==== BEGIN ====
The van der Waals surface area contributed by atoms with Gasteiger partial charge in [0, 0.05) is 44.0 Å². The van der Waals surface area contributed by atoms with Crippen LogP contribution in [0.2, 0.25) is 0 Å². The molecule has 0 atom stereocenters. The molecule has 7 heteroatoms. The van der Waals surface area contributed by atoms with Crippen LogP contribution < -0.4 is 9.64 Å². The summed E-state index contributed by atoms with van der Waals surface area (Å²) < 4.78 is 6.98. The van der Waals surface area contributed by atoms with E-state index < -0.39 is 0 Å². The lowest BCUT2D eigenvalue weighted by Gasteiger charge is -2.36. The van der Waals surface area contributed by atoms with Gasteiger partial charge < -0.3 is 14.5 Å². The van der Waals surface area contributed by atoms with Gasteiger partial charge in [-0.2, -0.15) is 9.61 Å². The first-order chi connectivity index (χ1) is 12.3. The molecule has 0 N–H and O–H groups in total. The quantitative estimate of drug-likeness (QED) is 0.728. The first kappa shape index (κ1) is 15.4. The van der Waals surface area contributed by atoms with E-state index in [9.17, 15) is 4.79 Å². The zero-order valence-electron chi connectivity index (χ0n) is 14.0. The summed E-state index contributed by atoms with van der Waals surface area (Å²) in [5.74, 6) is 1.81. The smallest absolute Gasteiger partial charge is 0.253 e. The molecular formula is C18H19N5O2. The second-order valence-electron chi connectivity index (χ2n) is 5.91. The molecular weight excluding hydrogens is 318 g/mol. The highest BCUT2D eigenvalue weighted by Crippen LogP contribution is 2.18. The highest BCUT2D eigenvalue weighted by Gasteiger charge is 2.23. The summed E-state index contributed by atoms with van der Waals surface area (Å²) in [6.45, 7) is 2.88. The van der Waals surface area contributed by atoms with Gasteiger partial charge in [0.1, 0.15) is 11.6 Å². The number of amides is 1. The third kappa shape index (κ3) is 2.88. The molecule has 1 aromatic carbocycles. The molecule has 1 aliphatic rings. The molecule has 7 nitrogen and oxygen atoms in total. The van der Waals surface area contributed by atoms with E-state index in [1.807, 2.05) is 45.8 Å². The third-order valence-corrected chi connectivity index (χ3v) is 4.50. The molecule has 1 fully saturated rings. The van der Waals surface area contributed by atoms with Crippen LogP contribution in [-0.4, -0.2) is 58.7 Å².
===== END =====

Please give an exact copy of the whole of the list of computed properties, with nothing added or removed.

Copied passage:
The van der Waals surface area contributed by atoms with Gasteiger partial charge in [0, 0.05) is 44.0 Å². The van der Waals surface area contributed by atoms with Crippen LogP contribution in [0.2, 0.25) is 0 Å². The molecule has 0 atom stereocenters. The molecule has 7 heteroatoms. The van der Waals surface area contributed by atoms with Crippen LogP contribution < -0.4 is 9.64 Å². The summed E-state index contributed by atoms with van der Waals surface area (Å²) < 4.78 is 6.98. The van der Waals surface area contributed by atoms with E-state index < -0.39 is 0 Å². The lowest BCUT2D eigenvalue weighted by Gasteiger charge is -2.36. The van der Waals surface area contributed by atoms with Gasteiger partial charge < -0.3 is 14.5 Å². The van der Waals surface area contributed by atoms with Gasteiger partial charge in [-0.2, -0.15) is 9.61 Å². The first-order chi connectivity index (χ1) is 12.3. The molecule has 0 N–H and O–H groups in total. The quantitative estimate of drug-likeness (QED) is 0.728. The first kappa shape index (κ1) is 15.4. The van der Waals surface area contributed by atoms with E-state index in [9.17, 15) is 4.79 Å². The zero-order valence-electron chi connectivity index (χ0n) is 14.0. The summed E-state index contributed by atoms with van der Waals surface area (Å²) in [5.74, 6) is 1.81. The smallest absolute Gasteiger partial charge is 0.253 e. The molecular formula is C18H19N5O2. The second-order valence-electron chi connectivity index (χ2n) is 5.91. The molecular weight excluding hydrogens is 318 g/mol. The highest BCUT2D eigenvalue weighted by Crippen LogP contribution is 2.18. The highest BCUT2D eigenvalue weighted by Gasteiger charge is 2.23. The summed E-state index contributed by atoms with van der Waals surface area (Å²) in [6.45, 7) is 2.88. The van der Waals surface area contributed by atoms with Gasteiger partial charge in [0.1, 0.15) is 11.6 Å². The number of amides is 1. The third kappa shape index (κ3) is 2.88. The molecule has 1 aromatic carbocycles. The molecule has 1 aliphatic rings. The molecule has 7 nitrogen and oxygen atoms in total. The van der Waals surface area contributed by atoms with E-state index in [1.807, 2.05) is 45.8 Å². The third-order valence-corrected chi connectivity index (χ3v) is 4.50. The molecule has 1 fully saturated rings. The van der Waals surface area contributed by atoms with Crippen LogP contribution in [-0.4, -0.2) is 58.7 Å².